Friday, May 11, 2018

The First Amendment protects the right not to be a prison informant

The Court of Appeals has recognized a new constitutional right for prisoners. It holds that inmates have the right not to serve as prison snitches at the insistence of correction officers. However, this right is so new that the Court also grants the individual defendants qualified immunity, as no one violated a clearly-established right.

The case is Burns v. Martuscello, decided on May 9. According to the plaintiff, the guards told plaintiff that if did not agree to lie for them as an informant, they would banish him to Involuntary Protective Custody. Plaintiff said he would not snitch. Is this free speech? If it was not clear in the past that this was free speech, it is now.

The Court of Appeals runs through the right not to speak, under the compelled speech doctrine. This goes way back, and includes the Pledge of Allegiance cases from the Supreme Court in the 1940s, and the "Live Free or Die" case where the Supreme Court said New Hampshire cannot force people to drive around with license plates carrying that slogan. The Second Circuit most recently handled this issue in the employment context in Jackler v. Byrne, 658 F.3d 225 (2d Cir. 2011) (a case I argued), where it held a police officer could not suffer retaliation for refusing to lie in a police report to protect a sergeant who subjected someone to excessive force. The Court says, "The right not to speak . . . safeguards a humble but vitally important restraint on the government's coercive powers. And, in light of the unobtrusive but foundational nature of the right not to speak, we think it clear that inmates generally retain a First Amendment interest in declining to speak." That right now extends to the prison context, at least when the prison guards want to plaintiff to lie for them. Except that this holding is not limited to lies, but truthful snitching. "We find that Burns held a strong First Amendment interest in refusing the demands of the guards that he provide both false information, and truthful information on an ongoing basis."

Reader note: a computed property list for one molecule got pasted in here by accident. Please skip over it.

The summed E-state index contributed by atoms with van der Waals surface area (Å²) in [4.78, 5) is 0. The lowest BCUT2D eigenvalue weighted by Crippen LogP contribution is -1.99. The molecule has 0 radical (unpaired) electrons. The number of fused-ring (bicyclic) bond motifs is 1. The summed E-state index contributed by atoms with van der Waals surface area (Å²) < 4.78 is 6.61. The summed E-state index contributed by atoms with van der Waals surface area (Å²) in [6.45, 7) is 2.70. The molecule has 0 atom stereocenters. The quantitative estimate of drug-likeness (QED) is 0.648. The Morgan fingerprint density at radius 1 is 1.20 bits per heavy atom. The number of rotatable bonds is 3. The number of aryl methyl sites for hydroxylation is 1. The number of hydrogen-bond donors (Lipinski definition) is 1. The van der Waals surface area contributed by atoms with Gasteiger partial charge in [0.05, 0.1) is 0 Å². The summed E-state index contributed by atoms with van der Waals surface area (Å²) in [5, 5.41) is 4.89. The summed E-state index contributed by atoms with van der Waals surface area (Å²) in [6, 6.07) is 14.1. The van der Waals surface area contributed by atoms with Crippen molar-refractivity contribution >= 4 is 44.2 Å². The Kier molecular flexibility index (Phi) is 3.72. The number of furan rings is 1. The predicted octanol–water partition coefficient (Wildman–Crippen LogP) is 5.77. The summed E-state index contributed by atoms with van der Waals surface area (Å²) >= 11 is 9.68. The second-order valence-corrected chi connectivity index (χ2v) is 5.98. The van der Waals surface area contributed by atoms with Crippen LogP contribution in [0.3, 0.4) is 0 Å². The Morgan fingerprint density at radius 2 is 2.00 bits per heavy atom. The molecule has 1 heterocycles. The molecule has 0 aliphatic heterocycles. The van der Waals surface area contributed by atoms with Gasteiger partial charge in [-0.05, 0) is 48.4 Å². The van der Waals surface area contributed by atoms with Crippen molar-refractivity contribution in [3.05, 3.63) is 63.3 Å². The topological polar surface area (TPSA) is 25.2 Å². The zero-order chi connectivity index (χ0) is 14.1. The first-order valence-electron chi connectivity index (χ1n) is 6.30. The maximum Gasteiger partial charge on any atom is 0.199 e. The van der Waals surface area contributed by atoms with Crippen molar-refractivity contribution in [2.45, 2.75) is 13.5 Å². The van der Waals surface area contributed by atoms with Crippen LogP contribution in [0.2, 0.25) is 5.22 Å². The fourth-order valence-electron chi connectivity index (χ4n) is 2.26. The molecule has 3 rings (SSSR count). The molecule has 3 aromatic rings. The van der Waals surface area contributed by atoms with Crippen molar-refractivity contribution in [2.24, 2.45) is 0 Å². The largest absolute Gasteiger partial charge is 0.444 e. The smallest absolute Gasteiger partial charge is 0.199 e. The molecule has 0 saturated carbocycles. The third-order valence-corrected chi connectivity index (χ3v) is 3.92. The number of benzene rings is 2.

What complicates this case is that prisoners have fewer rights than the rest of us, as the jailkeepers need to maintain order inside the Big House. Your instinct might say that the guards need informants to keep them apprised of inmate misconduct at the jail. But the Court of Appeals identifies an inmate's superior interest in not exposing himself to violence if other inmates find out he is a snitch.

This is all great for inmates, but it does not really help plaintiff because the Court of Appeals has never reached this holding before. That means the defendants get qualified immunity, which protects governmental defendants from suits for money damages if the law was not clearly established at the time of the rights violation. The next inmate who brings a suit like this will benefit from this holding. 

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